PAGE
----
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A's Sign Ben Sheets: Pitching and Defense FTW

I've already talked a lot about how the A's have gone for almost exclusively pitching and defense this year.  For years the Angels have regularly outperformed their projected record.  There have been a lot of theories why they've done so, many of them centering around the Angels small ball way of playing offense.  But others have said it's simply because their starting pitching and bullpen have been superior for many years.

I'm more in the camp that the Angels pitching has simply been superior for years.  And last year, their offense was better than expected for a few reasons, one of the major ones being the emergence of Kendry Morales as an offensive force.

The A's I think are trying to follow that blueprint by beefing up on great starting pitching.  The Ben Sheets signing makes a ton of sense (hell, it isn't OUR money, right?) if Sheets is anywhere near the pitcher he has been throughout his career.  The A's rotation suddenly looks like this:

Justin Duchscherer
Ben Sheets
Brett Anderson
Dallas Braden

And a fifth starter battle between Trevor Cahill, Gio Gonzalez and Vin Mazzaro (and Josh Outman once he's finally recovered from surgery).  Now it can definitely be argued that the two top pitchers in the rotation have an "uncertain" status in the rotation.  Both of them have pretty spotty injury histories and might not last long.  But if the rotation can hold it together, I would be confident that this rotation, pitching at the Coliseum for half of the 162 games, is right up there with the best in baseball.  Course, as always with the A's, that's one giant IF out there.  You add in the fact that the bullpen was one of the best in 2009 and will likely get stronger if Joey Devine is healthy, then the A's have a great foundation.  Add in the other fact that the A's defense behind these pitchers could possibly be the best in baseball, well then 2010 suddenly became a lot more interesting.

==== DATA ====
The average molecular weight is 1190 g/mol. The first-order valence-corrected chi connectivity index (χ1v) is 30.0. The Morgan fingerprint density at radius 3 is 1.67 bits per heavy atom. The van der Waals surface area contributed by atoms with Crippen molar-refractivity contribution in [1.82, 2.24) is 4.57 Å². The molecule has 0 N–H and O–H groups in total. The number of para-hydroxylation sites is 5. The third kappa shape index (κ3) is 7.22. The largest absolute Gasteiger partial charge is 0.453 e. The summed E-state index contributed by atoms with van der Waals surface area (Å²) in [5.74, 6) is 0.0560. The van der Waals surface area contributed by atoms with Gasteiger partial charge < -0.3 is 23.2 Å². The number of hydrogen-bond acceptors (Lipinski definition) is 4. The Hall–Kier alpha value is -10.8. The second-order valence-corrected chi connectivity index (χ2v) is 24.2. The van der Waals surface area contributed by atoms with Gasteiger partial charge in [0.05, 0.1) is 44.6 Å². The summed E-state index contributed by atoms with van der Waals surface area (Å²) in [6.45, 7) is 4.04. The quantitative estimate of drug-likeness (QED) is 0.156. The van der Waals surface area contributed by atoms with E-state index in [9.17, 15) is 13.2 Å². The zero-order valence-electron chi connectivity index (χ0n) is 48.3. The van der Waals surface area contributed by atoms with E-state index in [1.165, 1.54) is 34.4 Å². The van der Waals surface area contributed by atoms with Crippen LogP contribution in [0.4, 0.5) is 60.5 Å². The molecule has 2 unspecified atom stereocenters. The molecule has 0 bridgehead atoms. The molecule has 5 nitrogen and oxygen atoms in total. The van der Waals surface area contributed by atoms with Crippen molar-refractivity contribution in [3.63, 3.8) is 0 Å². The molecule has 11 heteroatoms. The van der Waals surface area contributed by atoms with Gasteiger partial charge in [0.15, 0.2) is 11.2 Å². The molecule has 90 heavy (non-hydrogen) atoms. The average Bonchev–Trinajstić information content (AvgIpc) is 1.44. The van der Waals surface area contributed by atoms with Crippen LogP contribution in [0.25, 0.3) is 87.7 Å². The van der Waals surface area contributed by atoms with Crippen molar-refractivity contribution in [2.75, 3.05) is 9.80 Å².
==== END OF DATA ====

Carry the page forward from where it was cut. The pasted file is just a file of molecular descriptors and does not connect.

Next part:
I still think that there are far too many issues to consider the A's true AL West contenders this season (mainly the lack of any kind of power in the lineup).  The Ben Sheets deal strikes me as a signing to try and boost the team immediately, but more than that, to have some leverage come July 31, 2010.  

I will say that while I love the gamble on a guy who could be considered one of the top pitchers in baseball if healthy, that I was kind of looking forward to seeing the A's go with the true youth movement and not just try and fill holes with guys who will essentially be one year fill ins.  I realize that the market the A's exist in is a fluid one and they have to try to be competitive as possible while simultaneously building from within.  And if they're going to be successful at attracting anything, it would be pitchers considering how pitcher friendly their home ballpark is.  But I was getting to the point where I was excited about going with what the roster looked like rather than bringing in hired guns like Ben Sheets and possibly Johnny Damon, if you believe the rumors (does anyone else remember how poorly Damon performed in his last year with the A's?). 

Then again, what will probably happen will Sheets will get hurt in spring training and we'll be back to what we thought we'd have any way.  What?  Are you calling me pessimistic?  I've just been paying attention to the A's fortunes over the past four years.

Jeff Sullivan, who is now writing for SBNation.com's baseball page regularly, thinks that it could make the A's playoff contenders.  What do you think?  Should we just go back to the stock answer for the A's?  There's still too many ifs.